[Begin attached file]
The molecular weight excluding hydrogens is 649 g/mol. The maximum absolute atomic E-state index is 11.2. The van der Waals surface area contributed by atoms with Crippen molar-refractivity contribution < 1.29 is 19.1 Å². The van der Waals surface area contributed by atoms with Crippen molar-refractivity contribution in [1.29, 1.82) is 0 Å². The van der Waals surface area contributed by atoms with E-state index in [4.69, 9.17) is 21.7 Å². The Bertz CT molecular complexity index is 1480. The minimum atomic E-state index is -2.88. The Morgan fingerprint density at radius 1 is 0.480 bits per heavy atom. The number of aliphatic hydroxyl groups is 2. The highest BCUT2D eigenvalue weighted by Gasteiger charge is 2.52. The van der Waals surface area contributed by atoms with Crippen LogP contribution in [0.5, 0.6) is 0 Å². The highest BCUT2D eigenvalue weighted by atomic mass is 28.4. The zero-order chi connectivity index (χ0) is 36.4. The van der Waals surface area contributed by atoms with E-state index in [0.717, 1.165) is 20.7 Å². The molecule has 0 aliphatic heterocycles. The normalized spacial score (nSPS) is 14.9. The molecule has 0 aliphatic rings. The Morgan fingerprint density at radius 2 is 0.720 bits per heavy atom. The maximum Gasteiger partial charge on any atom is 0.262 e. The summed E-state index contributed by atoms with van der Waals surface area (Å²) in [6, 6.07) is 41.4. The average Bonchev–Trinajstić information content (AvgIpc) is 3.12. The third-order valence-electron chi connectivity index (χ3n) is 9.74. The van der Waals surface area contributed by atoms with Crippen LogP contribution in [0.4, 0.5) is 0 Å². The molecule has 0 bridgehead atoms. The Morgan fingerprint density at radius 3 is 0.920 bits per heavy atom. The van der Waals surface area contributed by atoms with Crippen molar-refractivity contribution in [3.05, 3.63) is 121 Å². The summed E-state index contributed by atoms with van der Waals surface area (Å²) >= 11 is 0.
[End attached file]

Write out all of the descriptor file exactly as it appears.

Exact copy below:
The molecular weight excluding hydrogens is 649 g/mol. The maximum absolute atomic E-state index is 11.2. The van der Waals surface area contributed by atoms with Crippen molar-refractivity contribution < 1.29 is 19.1 Å². The van der Waals surface area contributed by atoms with Crippen molar-refractivity contribution in [1.29, 1.82) is 0 Å². The van der Waals surface area contributed by atoms with E-state index in [4.69, 9.17) is 21.7 Å². The Bertz CT molecular complexity index is 1480. The minimum atomic E-state index is -2.88. The Morgan fingerprint density at radius 1 is 0.480 bits per heavy atom. The number of aliphatic hydroxyl groups is 2. The highest BCUT2D eigenvalue weighted by Gasteiger charge is 2.52. The van der Waals surface area contributed by atoms with Crippen LogP contribution in [0.5, 0.6) is 0 Å². The highest BCUT2D eigenvalue weighted by atomic mass is 28.4. The zero-order chi connectivity index (χ0) is 36.4. The van der Waals surface area contributed by atoms with E-state index in [0.717, 1.165) is 20.7 Å². The molecule has 0 aliphatic heterocycles. The normalized spacial score (nSPS) is 14.9. The molecule has 0 aliphatic rings. The Morgan fingerprint density at radius 2 is 0.720 bits per heavy atom. The maximum Gasteiger partial charge on any atom is 0.262 e. The summed E-state index contributed by atoms with van der Waals surface area (Å²) in [6, 6.07) is 41.4. The average Bonchev–Trinajstić information content (AvgIpc) is 3.12. The third-order valence-electron chi connectivity index (χ3n) is 9.74. The van der Waals surface area contributed by atoms with Crippen LogP contribution in [0.4, 0.5) is 0 Å². The molecule has 0 bridgehead atoms. The Morgan fingerprint density at radius 3 is 0.920 bits per heavy atom. The van der Waals surface area contributed by atoms with Crippen molar-refractivity contribution in [3.05, 3.63) is 121 Å². The summed E-state index contributed by atoms with van der Waals surface area (Å²) >= 11 is 0.